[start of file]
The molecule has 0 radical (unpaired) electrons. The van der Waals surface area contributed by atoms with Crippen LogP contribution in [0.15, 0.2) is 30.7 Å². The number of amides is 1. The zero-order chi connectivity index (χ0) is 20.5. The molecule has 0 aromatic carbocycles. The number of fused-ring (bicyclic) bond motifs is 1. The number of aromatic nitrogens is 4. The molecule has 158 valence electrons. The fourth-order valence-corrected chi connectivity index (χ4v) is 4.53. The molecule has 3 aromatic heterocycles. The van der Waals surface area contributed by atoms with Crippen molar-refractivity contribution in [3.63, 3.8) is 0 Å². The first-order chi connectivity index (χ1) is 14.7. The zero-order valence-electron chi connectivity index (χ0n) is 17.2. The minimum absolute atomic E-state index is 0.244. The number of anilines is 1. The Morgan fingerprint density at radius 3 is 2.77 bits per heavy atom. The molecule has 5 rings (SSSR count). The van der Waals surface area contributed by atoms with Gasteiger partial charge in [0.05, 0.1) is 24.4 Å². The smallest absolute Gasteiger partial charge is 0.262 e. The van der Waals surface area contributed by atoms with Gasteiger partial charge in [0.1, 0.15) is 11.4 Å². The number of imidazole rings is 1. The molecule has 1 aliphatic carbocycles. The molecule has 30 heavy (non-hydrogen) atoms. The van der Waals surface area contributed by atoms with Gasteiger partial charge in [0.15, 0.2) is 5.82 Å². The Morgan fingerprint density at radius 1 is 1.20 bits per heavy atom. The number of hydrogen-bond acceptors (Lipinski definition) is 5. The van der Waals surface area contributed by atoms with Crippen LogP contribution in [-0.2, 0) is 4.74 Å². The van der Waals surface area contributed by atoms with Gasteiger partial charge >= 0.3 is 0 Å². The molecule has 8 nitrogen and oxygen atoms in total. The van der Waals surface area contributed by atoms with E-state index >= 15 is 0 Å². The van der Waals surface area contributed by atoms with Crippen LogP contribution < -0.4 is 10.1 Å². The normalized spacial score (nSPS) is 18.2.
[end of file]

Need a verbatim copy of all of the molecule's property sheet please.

The molecule has 0 radical (unpaired) electrons. The van der Waals surface area contributed by atoms with Crippen LogP contribution in [0.15, 0.2) is 30.7 Å². The number of amides is 1. The zero-order chi connectivity index (χ0) is 20.5. The molecule has 0 aromatic carbocycles. The number of fused-ring (bicyclic) bond motifs is 1. The number of aromatic nitrogens is 4. The molecule has 158 valence electrons. The fourth-order valence-corrected chi connectivity index (χ4v) is 4.53. The molecule has 3 aromatic heterocycles. The van der Waals surface area contributed by atoms with Crippen molar-refractivity contribution in [3.63, 3.8) is 0 Å². The first-order chi connectivity index (χ1) is 14.7. The zero-order valence-electron chi connectivity index (χ0n) is 17.2. The minimum absolute atomic E-state index is 0.244. The number of anilines is 1. The Morgan fingerprint density at radius 3 is 2.77 bits per heavy atom. The molecule has 5 rings (SSSR count). The van der Waals surface area contributed by atoms with Gasteiger partial charge in [0.05, 0.1) is 24.4 Å². The smallest absolute Gasteiger partial charge is 0.262 e. The van der Waals surface area contributed by atoms with Gasteiger partial charge in [0.1, 0.15) is 11.4 Å². The number of imidazole rings is 1. The molecule has 1 aliphatic carbocycles. The molecule has 30 heavy (non-hydrogen) atoms. The van der Waals surface area contributed by atoms with Gasteiger partial charge in [0.15, 0.2) is 5.82 Å². The Morgan fingerprint density at radius 1 is 1.20 bits per heavy atom. The number of hydrogen-bond acceptors (Lipinski definition) is 5. The van der Waals surface area contributed by atoms with Crippen LogP contribution in [-0.2, 0) is 4.74 Å². The van der Waals surface area contributed by atoms with Gasteiger partial charge >= 0.3 is 0 Å². The molecule has 8 nitrogen and oxygen atoms in total. The van der Waals surface area contributed by atoms with E-state index >= 15 is 0 Å². The van der Waals surface area contributed by atoms with Crippen LogP contribution < -0.4 is 10.1 Å². The normalized spacial score (nSPS) is 18.2.